Syndromes Associated with Congenital Heart Disease


Supravalvular Aortic Stenosis

Patients with discrete supravalvar aortic stenosis AS usually have good operative results with patch repair of the aortic root just above the valve. Residual valvular and supravalvar aortic stenosis can be familial and associated with the Williams syndrome. Genetic counseling is extremely important for this group of patients. When late repair is accomplished, there is concern regarding progressive coronary artery disease, since the coronary arteries are in the high pressure region. Some syndromes involving congenital cardiac lesions are listed below.

Williams syndrome
• Hypercalcemia
• Elfin facies
• Mental retardation
• Supravalvar PS
• Supraoartic AS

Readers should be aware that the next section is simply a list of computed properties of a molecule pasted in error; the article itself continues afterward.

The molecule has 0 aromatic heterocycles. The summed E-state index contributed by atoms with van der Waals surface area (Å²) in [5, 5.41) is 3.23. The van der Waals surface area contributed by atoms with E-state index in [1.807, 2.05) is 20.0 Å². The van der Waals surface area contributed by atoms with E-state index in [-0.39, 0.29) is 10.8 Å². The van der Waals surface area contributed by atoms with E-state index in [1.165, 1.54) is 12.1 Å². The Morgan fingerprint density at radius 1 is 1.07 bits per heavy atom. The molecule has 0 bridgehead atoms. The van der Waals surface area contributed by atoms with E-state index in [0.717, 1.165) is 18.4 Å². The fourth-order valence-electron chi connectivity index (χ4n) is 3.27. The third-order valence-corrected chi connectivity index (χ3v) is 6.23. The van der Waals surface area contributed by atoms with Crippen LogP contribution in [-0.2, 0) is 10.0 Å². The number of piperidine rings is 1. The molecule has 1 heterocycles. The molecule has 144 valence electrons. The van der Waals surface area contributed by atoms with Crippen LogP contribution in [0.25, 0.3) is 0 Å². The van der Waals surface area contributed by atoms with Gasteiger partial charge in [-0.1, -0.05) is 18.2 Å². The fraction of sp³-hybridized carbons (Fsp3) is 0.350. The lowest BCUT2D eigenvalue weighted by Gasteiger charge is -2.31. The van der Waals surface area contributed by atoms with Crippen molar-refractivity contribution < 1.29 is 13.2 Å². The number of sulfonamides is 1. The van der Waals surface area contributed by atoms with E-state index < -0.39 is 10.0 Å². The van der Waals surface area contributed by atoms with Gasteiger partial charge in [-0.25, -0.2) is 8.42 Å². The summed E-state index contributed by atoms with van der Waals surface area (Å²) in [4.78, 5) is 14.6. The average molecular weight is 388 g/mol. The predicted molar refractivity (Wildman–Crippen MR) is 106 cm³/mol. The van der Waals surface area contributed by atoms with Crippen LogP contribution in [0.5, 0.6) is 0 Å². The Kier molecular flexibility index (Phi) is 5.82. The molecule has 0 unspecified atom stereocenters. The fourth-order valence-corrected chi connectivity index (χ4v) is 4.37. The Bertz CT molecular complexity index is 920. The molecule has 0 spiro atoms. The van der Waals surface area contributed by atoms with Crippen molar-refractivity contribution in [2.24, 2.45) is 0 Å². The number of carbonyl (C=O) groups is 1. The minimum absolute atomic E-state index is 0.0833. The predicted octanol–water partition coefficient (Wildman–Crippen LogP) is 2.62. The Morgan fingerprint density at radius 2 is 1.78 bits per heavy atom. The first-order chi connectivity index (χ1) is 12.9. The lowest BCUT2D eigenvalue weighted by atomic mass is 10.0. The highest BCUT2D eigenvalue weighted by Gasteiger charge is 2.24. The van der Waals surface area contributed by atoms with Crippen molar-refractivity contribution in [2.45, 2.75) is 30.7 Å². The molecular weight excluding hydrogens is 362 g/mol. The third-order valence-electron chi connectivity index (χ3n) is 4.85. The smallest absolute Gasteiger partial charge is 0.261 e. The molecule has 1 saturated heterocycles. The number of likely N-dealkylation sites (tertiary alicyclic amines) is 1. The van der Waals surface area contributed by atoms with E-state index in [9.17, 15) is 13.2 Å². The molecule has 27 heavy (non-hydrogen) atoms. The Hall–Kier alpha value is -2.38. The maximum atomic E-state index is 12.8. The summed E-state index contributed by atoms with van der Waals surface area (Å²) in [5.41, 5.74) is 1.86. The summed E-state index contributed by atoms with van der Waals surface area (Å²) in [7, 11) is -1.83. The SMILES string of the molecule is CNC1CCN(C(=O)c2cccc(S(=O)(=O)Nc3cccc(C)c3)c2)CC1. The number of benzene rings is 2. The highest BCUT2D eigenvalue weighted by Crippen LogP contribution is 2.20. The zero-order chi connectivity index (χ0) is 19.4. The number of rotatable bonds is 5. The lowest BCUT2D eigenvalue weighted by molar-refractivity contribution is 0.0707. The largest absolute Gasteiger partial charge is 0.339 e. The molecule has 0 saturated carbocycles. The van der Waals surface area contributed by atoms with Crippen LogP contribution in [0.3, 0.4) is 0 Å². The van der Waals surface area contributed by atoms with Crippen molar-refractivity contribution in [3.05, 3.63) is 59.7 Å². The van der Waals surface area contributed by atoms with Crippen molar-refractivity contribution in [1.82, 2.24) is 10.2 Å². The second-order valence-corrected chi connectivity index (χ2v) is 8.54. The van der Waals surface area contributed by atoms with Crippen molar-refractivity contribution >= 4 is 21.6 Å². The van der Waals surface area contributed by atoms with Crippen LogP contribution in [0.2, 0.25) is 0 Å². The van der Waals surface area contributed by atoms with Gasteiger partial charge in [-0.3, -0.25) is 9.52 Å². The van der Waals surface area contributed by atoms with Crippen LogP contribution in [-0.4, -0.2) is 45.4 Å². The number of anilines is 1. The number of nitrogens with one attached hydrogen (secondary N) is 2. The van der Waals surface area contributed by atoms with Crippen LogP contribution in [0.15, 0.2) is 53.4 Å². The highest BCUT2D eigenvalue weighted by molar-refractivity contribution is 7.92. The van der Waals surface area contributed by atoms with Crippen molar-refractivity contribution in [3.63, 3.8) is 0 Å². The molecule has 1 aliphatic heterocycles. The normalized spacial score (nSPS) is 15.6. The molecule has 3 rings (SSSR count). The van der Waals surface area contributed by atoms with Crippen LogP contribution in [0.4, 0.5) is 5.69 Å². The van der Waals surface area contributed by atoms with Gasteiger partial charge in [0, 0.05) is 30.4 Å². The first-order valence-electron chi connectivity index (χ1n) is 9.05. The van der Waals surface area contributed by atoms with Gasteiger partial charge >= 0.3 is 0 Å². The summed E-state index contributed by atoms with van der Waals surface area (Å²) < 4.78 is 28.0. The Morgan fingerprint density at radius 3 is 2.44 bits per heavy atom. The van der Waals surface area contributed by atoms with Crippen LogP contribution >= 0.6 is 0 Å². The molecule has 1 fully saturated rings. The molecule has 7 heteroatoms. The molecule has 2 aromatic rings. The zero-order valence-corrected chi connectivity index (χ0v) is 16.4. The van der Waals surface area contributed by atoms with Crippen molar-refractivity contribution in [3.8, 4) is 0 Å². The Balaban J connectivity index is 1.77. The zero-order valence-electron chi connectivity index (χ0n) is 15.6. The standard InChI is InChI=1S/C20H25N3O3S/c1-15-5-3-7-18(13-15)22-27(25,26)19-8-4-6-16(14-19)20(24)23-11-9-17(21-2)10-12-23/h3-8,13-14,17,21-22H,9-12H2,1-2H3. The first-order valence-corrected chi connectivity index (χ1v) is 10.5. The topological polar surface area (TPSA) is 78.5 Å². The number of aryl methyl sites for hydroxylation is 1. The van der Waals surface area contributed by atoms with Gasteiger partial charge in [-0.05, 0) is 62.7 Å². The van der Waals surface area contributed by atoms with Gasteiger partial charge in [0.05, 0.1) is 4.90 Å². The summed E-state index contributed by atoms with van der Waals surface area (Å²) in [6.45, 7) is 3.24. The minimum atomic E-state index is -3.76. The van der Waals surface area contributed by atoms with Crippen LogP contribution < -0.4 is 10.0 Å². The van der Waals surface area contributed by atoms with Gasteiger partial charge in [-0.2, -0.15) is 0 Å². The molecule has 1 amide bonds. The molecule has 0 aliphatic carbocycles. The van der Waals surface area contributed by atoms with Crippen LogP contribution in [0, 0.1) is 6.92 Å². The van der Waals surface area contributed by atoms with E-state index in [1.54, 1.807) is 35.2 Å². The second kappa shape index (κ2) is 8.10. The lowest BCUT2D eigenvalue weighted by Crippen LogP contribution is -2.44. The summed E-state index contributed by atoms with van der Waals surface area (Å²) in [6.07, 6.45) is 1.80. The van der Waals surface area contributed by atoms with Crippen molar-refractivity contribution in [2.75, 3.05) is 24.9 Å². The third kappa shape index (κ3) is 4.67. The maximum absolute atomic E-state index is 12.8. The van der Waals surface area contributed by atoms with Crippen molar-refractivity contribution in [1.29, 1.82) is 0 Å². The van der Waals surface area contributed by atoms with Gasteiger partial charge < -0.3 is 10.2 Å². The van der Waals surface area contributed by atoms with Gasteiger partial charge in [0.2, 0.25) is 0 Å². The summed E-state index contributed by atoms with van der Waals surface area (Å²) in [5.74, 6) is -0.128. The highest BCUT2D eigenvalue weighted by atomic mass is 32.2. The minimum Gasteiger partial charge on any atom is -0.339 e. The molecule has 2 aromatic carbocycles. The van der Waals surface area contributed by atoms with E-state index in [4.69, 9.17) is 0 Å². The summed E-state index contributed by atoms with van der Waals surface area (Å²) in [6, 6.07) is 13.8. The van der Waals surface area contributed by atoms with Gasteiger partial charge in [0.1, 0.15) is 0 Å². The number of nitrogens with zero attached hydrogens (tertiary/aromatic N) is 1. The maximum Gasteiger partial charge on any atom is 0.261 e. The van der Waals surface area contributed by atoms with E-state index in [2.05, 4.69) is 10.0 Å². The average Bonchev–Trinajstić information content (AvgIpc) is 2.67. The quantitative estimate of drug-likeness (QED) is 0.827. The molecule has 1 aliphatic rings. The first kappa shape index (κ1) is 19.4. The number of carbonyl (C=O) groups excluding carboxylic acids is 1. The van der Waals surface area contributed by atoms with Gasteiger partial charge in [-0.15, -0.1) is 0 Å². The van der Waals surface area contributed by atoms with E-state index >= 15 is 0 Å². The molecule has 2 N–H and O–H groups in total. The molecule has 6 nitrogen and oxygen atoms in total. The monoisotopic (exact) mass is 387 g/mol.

• Peripheral pulmonic stenosis

Lutembacher’s syndrome
• Rheumatic MS

Noonan’s syndrome
• PS due to valve dysplasia
• Short stature webbed neck
• Low nuchal hairline
• Low set ears
• Cubitus valgus
• Hypertrophic cardiomyopathy

Turner’s syndrome
• Short stature
• Webbed neck
• Low nuchal hairline
• Low set ears
• Cubitus valgus
• Coarctation of the aorta
• Aortic stenosis
• Propensity to aortic dissection

Holt-Oram syndrome
Heart-hand syndrome with autosomal dominant inheritance is characterized by upper limb and cardiac septal defects

Pulmonary stenosis
Right ventricular outflow tract obstruction is valvular in 90% of cases and suprvalvar or subvalvar in 10%. Supravalvar pulmonary stenosis PS results from the narrowing of the pulmonary trunk, its bifurcation, or its peripheral branches, it often coexists with other congenital cardiac abnormalties (valvular PS, atrial septal defect ASD, ventricular septal defect VSD, patent ductus arterious PDA or TOF, especially if there is pulmonary atresia. Subvalvar PS, caused by narrowing of the right ventricle RV infundibulum or sub infundibulum, usually occurs in association with a VSD.

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